You can probably tell from the rest of the article where this is going, but it’s not just Lamarr who gets more credit than she deserves. If you go on to any website where they debate the inventor of the cell phone (because of course they exist) it’s pretty evenly divided between historical revisionists who want to see Henry Sampson get the credit he deserves, and people who may-or-may-not-be-but-most-likely-are racists contending that Martin Cooper is the only man who could possibly have invented the glory that is…we’re arguing about cell phones, people!
Either way, both sides are wrong. Starting in 1955, Leonid Kupriyanovich, a man with possibly the most Russian name ever, developed a series of increasingly smaller walkie talkies, which culminated in a “pocket automatic radio phone,” the most direct antecedent of the modern cell phone.
Kupriyanovich was actually a pretty big wheel in Russia, back in those days. His invention was in common usage, and he actually got his own car out of the deal. He was the Soviet equivalent of big pimpin’! So…big czarin’? Still, if you try to look up who invented cell phones, odds are you’ll see it credited to Martin Cooper.
Now, that’s the everyday stuff, but you wanna hear about the superhero stuff, right?
That the laser was invented by multiple people is not in question. The men who get the most credit are Nobel Prize winner Charles H. Townes, Gordon Gould, and Arthur Schawlow. They get the majority of the attention because of a long-standing legal battle between Gould and Townes over who owns the patent on the final design.
However, if you look at Townes’s Nobel Prize, you might notice two other names: Nicolay G. Basov and Aleksandr M. Prokhorov. Basov and Prokhorov were working together to create something called a “maser” which is like a laser, only invisible and therefore lame. Townes stumbled upon the same discovery at about the same time, which is why they shared the Prize. However, while Townes, despite his losses in court, still gets a majority of the credit for inventing the laser, Basov and Prokhorov remain unknown. They are owed the adulation of not just comic book fans, but anyone who’s gone to a Pink Floyd concert. Those would be far poorer without their work…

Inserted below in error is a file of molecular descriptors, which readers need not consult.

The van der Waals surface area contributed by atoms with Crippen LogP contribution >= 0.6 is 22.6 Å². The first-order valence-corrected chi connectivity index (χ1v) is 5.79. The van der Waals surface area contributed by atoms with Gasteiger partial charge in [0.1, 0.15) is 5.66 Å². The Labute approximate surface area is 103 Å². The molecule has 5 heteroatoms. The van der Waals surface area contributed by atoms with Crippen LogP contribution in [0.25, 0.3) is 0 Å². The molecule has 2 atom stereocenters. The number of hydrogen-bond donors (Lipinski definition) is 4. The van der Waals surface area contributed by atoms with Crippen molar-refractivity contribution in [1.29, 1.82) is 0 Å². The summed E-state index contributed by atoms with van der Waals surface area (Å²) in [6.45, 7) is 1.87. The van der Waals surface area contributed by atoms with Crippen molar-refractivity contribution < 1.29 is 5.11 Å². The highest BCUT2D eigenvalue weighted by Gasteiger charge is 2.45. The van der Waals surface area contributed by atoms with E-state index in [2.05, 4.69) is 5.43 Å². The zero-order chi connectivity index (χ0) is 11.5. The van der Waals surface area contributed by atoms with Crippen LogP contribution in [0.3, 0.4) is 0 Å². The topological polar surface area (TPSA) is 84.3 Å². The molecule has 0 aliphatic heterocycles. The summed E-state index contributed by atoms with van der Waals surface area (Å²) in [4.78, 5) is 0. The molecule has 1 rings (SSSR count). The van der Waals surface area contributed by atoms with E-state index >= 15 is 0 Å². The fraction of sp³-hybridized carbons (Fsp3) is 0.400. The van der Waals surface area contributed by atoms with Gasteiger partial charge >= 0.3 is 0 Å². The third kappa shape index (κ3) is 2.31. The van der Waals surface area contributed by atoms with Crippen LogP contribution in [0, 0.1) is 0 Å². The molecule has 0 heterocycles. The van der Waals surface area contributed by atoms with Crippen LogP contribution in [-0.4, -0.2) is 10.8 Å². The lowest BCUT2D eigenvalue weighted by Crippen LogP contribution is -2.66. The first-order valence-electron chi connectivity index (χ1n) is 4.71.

Now, my personal favorite:
Blood transfusions have existed, in one form or another, for hundreds of years. These days, most of the blood you get comes from blood banks, unless you’re trying to gain super-powers by getting plasma from your cousin, The Incredible Hulk. This may only work for females, though.
So, who gets credit for inventing the blood bank? Was it Dr. Charles Drew, whose pioneering research helped make storing blood possible? Bernard Fantus, who started the first blood bank in America? How about Sergei Yudin?
You see, the idea for blood bank grew out of a much cooler idea of taking new blood out of fresh corpses, using a process called “cadaveric blood transfusion.” Records from back then are a little murky, but the process is pretty decisively agreed upon to have been invented by either Yudin or fellow Soviet Vladimir Shamov, though Yudin has a much stronger claim.
This all ignores the most important question, though: why would anyone want to replace such an awesome idea with boring old blood banks?
This, however, is just a small sampling of things you might take for granted that actually have pretty interesting back-stories. You should look into them, sometime!